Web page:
As unemployment rates dip below peak dot-com boom levels, companies are competing fiercely for the brightest new college grads. Google's strategy for hiring young talent Getting hired via social network
That's the consensus among analysts, students and big company recruiters who are struggling to find enough qualified applicants to fill their posts.
The overall unemployment rate for the computer industry at the end of last quarter was 2.1 percent, which is even lower than the 2.3 percent rate during the same quarter in 2000, the peak of the dot-com boom. Things are particularly bright for software engineers, whose unemployment rate was down to 0.9 percent last quarter, compared to 1.9 percent during the same period in 2000, according to the U.S. Department of Labor.
Jobs openings have peaked in the last nine months, said John A. Challenger, chief executive officer for Challenger, Gray & Christmas, whose placement firm crunches job market data. "In total of tech jobs, we're probably in a better position than we've ever been."
This year's batch of students with degrees in engineering and computer science can take advantage of a job market that's grown steadily over the last four year years. Challenger cited Labor Department statistics showing unemployment for recent tech grads down to 2 percent.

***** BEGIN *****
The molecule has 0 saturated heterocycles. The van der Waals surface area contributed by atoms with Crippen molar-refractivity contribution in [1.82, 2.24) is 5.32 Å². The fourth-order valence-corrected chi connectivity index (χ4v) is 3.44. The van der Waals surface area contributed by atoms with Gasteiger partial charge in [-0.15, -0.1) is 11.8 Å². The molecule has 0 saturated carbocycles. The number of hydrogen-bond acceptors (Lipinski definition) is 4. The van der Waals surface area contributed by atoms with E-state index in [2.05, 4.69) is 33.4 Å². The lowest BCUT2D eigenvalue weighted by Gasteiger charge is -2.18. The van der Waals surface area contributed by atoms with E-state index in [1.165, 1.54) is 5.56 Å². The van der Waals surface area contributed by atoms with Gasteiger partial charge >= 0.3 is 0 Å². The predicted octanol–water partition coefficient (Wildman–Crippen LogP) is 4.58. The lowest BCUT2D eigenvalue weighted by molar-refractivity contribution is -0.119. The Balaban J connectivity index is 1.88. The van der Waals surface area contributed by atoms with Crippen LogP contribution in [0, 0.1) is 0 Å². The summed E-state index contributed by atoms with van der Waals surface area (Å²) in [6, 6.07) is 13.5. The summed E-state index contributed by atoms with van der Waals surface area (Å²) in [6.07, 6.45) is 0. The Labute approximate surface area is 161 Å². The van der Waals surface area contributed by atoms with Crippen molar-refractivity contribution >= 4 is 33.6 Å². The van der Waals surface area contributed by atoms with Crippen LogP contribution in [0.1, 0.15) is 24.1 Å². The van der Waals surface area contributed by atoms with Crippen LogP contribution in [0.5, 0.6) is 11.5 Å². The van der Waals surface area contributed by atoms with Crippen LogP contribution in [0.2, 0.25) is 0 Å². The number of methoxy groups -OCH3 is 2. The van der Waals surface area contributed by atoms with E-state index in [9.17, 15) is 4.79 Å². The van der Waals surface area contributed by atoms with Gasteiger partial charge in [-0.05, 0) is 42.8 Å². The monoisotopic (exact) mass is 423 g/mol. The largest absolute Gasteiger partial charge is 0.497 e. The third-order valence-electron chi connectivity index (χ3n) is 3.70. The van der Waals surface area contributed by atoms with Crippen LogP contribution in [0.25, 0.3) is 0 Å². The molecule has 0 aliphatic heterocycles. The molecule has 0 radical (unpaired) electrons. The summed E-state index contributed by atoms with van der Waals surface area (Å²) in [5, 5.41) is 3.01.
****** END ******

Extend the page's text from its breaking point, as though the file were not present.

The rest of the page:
"In the tight labor market there are many companies which are eagerly awaiting the new graduates," Challenger said. "They bring in new skills and expertise and they are not as high priced."
Silicon Valley, a bellwether for the overall tech industry, has also seen this steady growth, said Sean Norris, branch manager for Sapphire Technologies' San Francisco Bay Area IT recruiting office.
"From being an employers' market four years ago, it's now an employee-driven market," Norris said.
Spring and summer are busy hiring times for companies and graduating students. But the recruiting process take place throughout the year through the likes of job fairs, lectures, alumni events and on-campus interviews.
Companies like Google, Microsoft and IBM put huge amounts of people, time and money into recruiting students, although they're unable to assign specific dollar figures to such efforts.
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IBM, for example, spends much more than $100 million on student activities annually, said Gina Poole, the company's vice president of innovation and university relations. "You can't even begin to count the time IBMers put into this," she said.